Thus, the gas is in contact with the liquid for an increased length of time, the dwell time of the gas bubbles in the liquid being controlled by the flow rate in the vertically disposed tube. Furthermore, the absorption of the gas into the liquid is increased by the increasing pressures present as the liquid and gas mixture flows downward through the tube. Once in the pump, the pump impeller imparts energy to the mixture which further reduces the bubble size and mixes the gas and liquid, after which the liquid and gas mixture is subjected to a back pressure created by the nozzles at the outlets of the pump. The back pressure increases the gas absorption rate as taught by Stearns in his U.S. Pat. No. 3,477,581.

Once discharged from the apparatus, the gas bubbles have a still further opportunity for absorption while rising to the surface of the liquid within the resevoir. The absorption of the gas into the liquid is even further enhanced by directing the nozzles of the device somewhat downwardly so that the travel time of the bubbles through the liquid is increased. The nozzles also disperse the liquid and gas mixture throughout the container or reservoir.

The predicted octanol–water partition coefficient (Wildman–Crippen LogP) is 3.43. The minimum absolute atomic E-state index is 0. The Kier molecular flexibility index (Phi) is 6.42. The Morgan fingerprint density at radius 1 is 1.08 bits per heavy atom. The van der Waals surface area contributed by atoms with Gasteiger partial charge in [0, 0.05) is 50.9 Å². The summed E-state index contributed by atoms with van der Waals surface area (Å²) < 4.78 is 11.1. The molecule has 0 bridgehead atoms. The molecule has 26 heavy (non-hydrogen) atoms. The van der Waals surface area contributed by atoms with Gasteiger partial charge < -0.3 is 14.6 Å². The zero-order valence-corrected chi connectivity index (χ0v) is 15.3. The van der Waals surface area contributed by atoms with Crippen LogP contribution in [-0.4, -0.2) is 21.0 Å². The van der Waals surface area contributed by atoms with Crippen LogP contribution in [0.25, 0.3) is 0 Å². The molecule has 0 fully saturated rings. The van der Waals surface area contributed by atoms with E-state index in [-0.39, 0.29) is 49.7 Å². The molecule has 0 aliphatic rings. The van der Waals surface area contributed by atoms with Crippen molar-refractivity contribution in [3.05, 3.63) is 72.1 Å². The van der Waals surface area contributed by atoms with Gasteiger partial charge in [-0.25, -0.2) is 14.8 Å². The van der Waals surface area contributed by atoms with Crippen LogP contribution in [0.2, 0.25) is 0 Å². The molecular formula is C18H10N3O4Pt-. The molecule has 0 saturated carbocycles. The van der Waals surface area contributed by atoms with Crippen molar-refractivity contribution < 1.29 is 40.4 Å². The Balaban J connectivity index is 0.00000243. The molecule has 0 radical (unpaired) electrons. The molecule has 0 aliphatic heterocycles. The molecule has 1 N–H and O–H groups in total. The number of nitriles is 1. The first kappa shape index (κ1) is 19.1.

The method and apparatus of the present invention are particularly useful in effecting ozone, oxygen or air absortion during potable water treatment, and, when ozone is used, a reduced amount of chlorine is required while maintaining the quality of the water. It is expected that absorption of the ozone or other gas into the water will be such that little, if any, of the gas bubbles leave the liquid. It is also contemplated that the present apparatus can be used for carbonation of beverages and the like, as well as for other gas/liquid or liquid/liquid mixing operations, and may even be useful in gas/gas mixing. In these instances, the two fluids being mixed preferrably have different specific gravities to enable the dwell time to be controlled and increased.